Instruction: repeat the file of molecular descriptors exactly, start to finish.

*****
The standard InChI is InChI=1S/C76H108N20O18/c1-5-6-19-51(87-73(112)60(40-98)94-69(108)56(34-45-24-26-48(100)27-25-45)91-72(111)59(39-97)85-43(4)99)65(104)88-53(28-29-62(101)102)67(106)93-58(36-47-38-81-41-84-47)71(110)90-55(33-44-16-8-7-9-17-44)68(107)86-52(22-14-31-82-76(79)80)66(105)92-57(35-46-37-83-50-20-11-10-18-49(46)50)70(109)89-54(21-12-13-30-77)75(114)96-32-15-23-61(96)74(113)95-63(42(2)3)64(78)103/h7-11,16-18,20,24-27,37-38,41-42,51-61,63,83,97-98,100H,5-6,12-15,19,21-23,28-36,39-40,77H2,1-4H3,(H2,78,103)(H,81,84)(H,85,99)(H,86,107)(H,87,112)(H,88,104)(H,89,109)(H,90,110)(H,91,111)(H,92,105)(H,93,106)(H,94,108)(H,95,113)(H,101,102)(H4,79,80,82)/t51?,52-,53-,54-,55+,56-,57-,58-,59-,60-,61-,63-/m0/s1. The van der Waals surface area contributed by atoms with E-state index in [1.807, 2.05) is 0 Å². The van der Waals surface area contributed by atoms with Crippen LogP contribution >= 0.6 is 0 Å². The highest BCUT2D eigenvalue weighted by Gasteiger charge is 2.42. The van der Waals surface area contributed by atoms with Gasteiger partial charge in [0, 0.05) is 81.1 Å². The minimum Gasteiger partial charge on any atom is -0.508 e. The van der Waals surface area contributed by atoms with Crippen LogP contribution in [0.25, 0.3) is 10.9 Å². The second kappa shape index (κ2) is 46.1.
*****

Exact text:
The standard InChI is InChI=1S/C76H108N20O18/c1-5-6-19-51(87-73(112)60(40-98)94-69(108)56(34-45-24-26-48(100)27-25-45)91-72(111)59(39-97)85-43(4)99)65(104)88-53(28-29-62(101)102)67(106)93-58(36-47-38-81-41-84-47)71(110)90-55(33-44-16-8-7-9-17-44)68(107)86-52(22-14-31-82-76(79)80)66(105)92-57(35-46-37-83-50-20-11-10-18-49(46)50)70(109)89-54(21-12-13-30-77)75(114)96-32-15-23-61(96)74(113)95-63(42(2)3)64(78)103/h7-11,16-18,20,24-27,37-38,41-42,51-61,63,83,97-98,100H,5-6,12-15,19,21-23,28-36,39-40,77H2,1-4H3,(H2,78,103)(H,81,84)(H,85,99)(H,86,107)(H,87,112)(H,88,104)(H,89,109)(H,90,110)(H,91,111)(H,92,105)(H,93,106)(H,94,108)(H,95,113)(H,101,102)(H4,79,80,82)/t51?,52-,53-,54-,55+,56-,57-,58-,59-,60-,61-,63-/m0/s1. The van der Waals surface area contributed by atoms with E-state index in [1.807, 2.05) is 0 Å². The van der Waals surface area contributed by atoms with Crippen LogP contribution >= 0.6 is 0 Å². The highest BCUT2D eigenvalue weighted by Gasteiger charge is 2.42. The van der Waals surface area contributed by atoms with Gasteiger partial charge in [0, 0.05) is 81.1 Å². The minimum Gasteiger partial charge on any atom is -0.508 e. The van der Waals surface area contributed by atoms with Crippen LogP contribution in [0.25, 0.3) is 10.9 Å². The second kappa shape index (κ2) is 46.1.